Photo Credit: Jewish Press

When A Dead Ewe Gave Birth To A Live Lamb
‘We Do Not Wait for Her to Give Birth’
(Arachin 7a)

 

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One day, a truck delivered a pregnant ewe to Shaarei Tzedek Hospital in Yerushalayim where a large team of doctors and nurses accompanied it to an operating room. They were part of a experiment to determine the moment of death, one facet of which originates in our sugya.

 

Life After Brain Death

Our Gemara states that a fetus has no independent life; it derives its food and life from its mother. Therefore, it is impossible for a mother to die and its fetus to continue living. “The fetus dies first,” states the Gemara.

In our era, there are recorded cases of women becoming brain dead and giving birth to healthy infants. If, as the Gemara says, a dead mother cannot give birth to a live fetus, brain death evidently is not considered death.

 

It Functions With the Aid of Machines

Some reject this proof, however, by arguing that a fetus cannot normally live after its mother’s death. But if the mother is attached to machines artificially keeping her body alive, it can. (They contend that the fetus is like an infant in an incubator in this case.) Thus, we have no proof that brain death isn’t considered death.

This question was brought to Rabbi Shlomo Zalman Auerbach, zt”l (Responsa Minchas Shlomo, 2nd edition, 2:86), who approved of the following experiment to prove or disprove the contention that brain death is not death.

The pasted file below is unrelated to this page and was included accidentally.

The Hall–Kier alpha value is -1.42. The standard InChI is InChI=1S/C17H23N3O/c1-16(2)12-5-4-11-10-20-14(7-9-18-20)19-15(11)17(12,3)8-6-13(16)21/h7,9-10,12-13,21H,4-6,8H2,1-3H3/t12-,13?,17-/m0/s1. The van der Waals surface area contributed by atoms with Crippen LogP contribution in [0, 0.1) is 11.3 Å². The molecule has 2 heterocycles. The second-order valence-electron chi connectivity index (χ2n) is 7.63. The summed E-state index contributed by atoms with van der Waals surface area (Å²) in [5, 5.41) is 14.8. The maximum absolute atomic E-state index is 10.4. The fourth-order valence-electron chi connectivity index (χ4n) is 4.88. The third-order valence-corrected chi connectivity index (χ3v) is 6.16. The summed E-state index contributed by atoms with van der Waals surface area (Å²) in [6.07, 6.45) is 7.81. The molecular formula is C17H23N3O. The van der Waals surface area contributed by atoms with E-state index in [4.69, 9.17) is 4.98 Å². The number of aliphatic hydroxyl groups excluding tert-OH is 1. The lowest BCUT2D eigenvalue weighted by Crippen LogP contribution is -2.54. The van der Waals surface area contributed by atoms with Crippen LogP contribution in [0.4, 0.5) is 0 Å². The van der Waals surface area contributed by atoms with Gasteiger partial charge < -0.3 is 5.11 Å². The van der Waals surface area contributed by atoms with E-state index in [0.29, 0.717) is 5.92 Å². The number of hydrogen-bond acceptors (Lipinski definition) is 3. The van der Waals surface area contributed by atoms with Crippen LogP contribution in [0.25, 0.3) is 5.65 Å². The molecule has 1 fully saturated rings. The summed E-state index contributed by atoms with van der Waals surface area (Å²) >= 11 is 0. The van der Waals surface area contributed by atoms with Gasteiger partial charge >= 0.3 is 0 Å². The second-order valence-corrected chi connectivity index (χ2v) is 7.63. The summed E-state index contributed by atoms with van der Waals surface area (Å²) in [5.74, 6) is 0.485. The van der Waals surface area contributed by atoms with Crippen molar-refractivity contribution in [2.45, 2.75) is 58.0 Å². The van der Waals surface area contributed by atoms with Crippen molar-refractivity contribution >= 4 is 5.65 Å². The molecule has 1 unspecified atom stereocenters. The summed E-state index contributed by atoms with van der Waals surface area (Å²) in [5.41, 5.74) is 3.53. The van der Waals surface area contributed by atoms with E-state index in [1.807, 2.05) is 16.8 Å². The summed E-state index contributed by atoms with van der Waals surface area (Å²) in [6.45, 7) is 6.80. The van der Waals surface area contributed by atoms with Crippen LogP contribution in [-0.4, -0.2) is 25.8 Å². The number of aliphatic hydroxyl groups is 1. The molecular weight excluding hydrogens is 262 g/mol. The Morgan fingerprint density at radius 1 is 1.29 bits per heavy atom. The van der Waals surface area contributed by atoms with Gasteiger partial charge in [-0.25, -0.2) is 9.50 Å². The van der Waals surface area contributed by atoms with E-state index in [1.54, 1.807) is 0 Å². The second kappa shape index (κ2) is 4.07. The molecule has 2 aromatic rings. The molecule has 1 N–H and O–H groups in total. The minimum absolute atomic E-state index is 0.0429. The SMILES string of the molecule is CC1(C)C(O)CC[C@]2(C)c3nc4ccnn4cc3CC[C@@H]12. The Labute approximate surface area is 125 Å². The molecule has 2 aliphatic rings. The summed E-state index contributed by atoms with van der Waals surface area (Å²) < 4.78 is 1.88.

A pregnant ewe would be brought to a hospital and attached to breathing machines. Then it would be killed according to all criteria. Then the fetus would be delivered. Due to lack of experience, 15 experts gathered from the fields of neurology, cardiology, gynecology, physiology, veterinary medicine, anesthesiology, etc. to carry out this experiment.

Once it was determined that the ewe was dead, the doctors waited 25 minutes and then took out the fetus – live and healthy! It was thus proven beyond all doubt that breathing machines have the ability to supply the body with its needs so that it can continue to function even though it is no longer technically alive.

This experiment demonstrated that one can draw no conclusions about the moment of death based on the fact that a brain dead woman can deliver a live baby. The life a fetus gets from a person on machines comes from the machines, not its mother. The question of the moment of death thus remains open.

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Rabbi Yaakov Klass, rav of Congregation K’hal Bnei Matisyahu in Flatbush, Brooklyn, is Torah Editor of The Jewish Press. He can be contacted at yklass@jewishpress.com.